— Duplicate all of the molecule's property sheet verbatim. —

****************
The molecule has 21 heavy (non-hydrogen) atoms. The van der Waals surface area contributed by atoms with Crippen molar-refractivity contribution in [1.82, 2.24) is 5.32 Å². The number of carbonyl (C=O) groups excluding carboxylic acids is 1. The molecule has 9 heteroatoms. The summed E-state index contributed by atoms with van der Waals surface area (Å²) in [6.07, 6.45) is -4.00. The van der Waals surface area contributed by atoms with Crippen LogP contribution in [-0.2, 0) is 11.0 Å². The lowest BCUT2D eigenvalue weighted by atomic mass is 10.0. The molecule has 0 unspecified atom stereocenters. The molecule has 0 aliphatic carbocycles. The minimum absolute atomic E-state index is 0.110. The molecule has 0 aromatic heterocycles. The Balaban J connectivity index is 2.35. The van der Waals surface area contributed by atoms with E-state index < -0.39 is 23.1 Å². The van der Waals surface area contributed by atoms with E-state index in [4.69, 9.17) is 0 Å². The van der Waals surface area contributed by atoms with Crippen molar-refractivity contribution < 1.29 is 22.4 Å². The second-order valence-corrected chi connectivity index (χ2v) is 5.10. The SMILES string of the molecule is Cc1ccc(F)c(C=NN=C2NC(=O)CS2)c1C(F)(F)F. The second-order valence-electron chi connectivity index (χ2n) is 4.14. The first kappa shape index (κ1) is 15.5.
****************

The molecule has 21 heavy (non-hydrogen) atoms. The van der Waals surface area contributed by atoms with Crippen molar-refractivity contribution in [1.82, 2.24) is 5.32 Å². The number of carbonyl (C=O) groups excluding carboxylic acids is 1. The molecule has 9 heteroatoms. The summed E-state index contributed by atoms with van der Waals surface area (Å²) in [6.07, 6.45) is -4.00. The van der Waals surface area contributed by atoms with Crippen LogP contribution in [-0.2, 0) is 11.0 Å². The lowest BCUT2D eigenvalue weighted by atomic mass is 10.0. The molecule has 0 unspecified atom stereocenters. The molecule has 0 aliphatic carbocycles. The minimum absolute atomic E-state index is 0.110. The molecule has 0 aromatic heterocycles. The Balaban J connectivity index is 2.35. The van der Waals surface area contributed by atoms with E-state index < -0.39 is 23.1 Å². The van der Waals surface area contributed by atoms with E-state index in [4.69, 9.17) is 0 Å². The van der Waals surface area contributed by atoms with Crippen molar-refractivity contribution < 1.29 is 22.4 Å². The second-order valence-corrected chi connectivity index (χ2v) is 5.10. The SMILES string of the molecule is Cc1ccc(F)c(C=NN=C2NC(=O)CS2)c1C(F)(F)F. The second-order valence-electron chi connectivity index (χ2n) is 4.14. The first kappa shape index (κ1) is 15.5.